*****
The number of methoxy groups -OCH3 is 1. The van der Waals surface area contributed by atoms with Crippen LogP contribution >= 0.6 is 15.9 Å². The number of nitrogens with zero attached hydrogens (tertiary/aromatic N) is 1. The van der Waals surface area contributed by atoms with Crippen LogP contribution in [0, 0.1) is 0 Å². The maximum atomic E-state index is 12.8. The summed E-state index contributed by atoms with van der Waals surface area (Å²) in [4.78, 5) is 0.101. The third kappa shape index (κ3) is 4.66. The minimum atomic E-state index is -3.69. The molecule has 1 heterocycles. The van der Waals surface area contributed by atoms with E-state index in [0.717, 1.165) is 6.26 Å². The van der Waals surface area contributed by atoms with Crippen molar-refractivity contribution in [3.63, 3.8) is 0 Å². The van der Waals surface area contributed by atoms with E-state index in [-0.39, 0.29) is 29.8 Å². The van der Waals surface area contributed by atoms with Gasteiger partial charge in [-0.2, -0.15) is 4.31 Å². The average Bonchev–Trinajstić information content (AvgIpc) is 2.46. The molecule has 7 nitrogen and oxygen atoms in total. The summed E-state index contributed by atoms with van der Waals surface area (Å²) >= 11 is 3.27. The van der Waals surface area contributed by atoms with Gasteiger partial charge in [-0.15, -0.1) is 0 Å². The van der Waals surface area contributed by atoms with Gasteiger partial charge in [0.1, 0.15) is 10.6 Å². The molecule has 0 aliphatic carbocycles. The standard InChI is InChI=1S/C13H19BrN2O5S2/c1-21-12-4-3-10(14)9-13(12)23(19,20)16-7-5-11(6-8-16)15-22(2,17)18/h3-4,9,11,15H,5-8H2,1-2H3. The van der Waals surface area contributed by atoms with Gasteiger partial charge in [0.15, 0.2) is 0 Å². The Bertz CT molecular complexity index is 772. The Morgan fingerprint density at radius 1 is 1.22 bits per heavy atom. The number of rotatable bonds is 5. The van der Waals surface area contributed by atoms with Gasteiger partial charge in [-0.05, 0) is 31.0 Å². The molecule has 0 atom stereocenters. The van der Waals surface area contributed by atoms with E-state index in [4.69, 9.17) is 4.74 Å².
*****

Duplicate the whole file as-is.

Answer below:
The number of methoxy groups -OCH3 is 1. The van der Waals surface area contributed by atoms with Crippen LogP contribution >= 0.6 is 15.9 Å². The number of nitrogens with zero attached hydrogens (tertiary/aromatic N) is 1. The van der Waals surface area contributed by atoms with Crippen LogP contribution in [0, 0.1) is 0 Å². The maximum atomic E-state index is 12.8. The summed E-state index contributed by atoms with van der Waals surface area (Å²) in [4.78, 5) is 0.101. The third kappa shape index (κ3) is 4.66. The minimum atomic E-state index is -3.69. The molecule has 1 heterocycles. The van der Waals surface area contributed by atoms with E-state index in [0.717, 1.165) is 6.26 Å². The van der Waals surface area contributed by atoms with Crippen molar-refractivity contribution in [3.63, 3.8) is 0 Å². The van der Waals surface area contributed by atoms with E-state index in [-0.39, 0.29) is 29.8 Å². The van der Waals surface area contributed by atoms with Gasteiger partial charge in [-0.2, -0.15) is 4.31 Å². The average Bonchev–Trinajstić information content (AvgIpc) is 2.46. The molecule has 7 nitrogen and oxygen atoms in total. The summed E-state index contributed by atoms with van der Waals surface area (Å²) >= 11 is 3.27. The van der Waals surface area contributed by atoms with Gasteiger partial charge in [-0.15, -0.1) is 0 Å². The van der Waals surface area contributed by atoms with Gasteiger partial charge in [0.1, 0.15) is 10.6 Å². The molecule has 0 aliphatic carbocycles. The standard InChI is InChI=1S/C13H19BrN2O5S2/c1-21-12-4-3-10(14)9-13(12)23(19,20)16-7-5-11(6-8-16)15-22(2,17)18/h3-4,9,11,15H,5-8H2,1-2H3. The van der Waals surface area contributed by atoms with Gasteiger partial charge in [0.15, 0.2) is 0 Å². The Bertz CT molecular complexity index is 772. The Morgan fingerprint density at radius 1 is 1.22 bits per heavy atom. The number of rotatable bonds is 5. The van der Waals surface area contributed by atoms with Gasteiger partial charge in [-0.05, 0) is 31.0 Å². The molecule has 0 atom stereocenters. The van der Waals surface area contributed by atoms with E-state index in [4.69, 9.17) is 4.74 Å².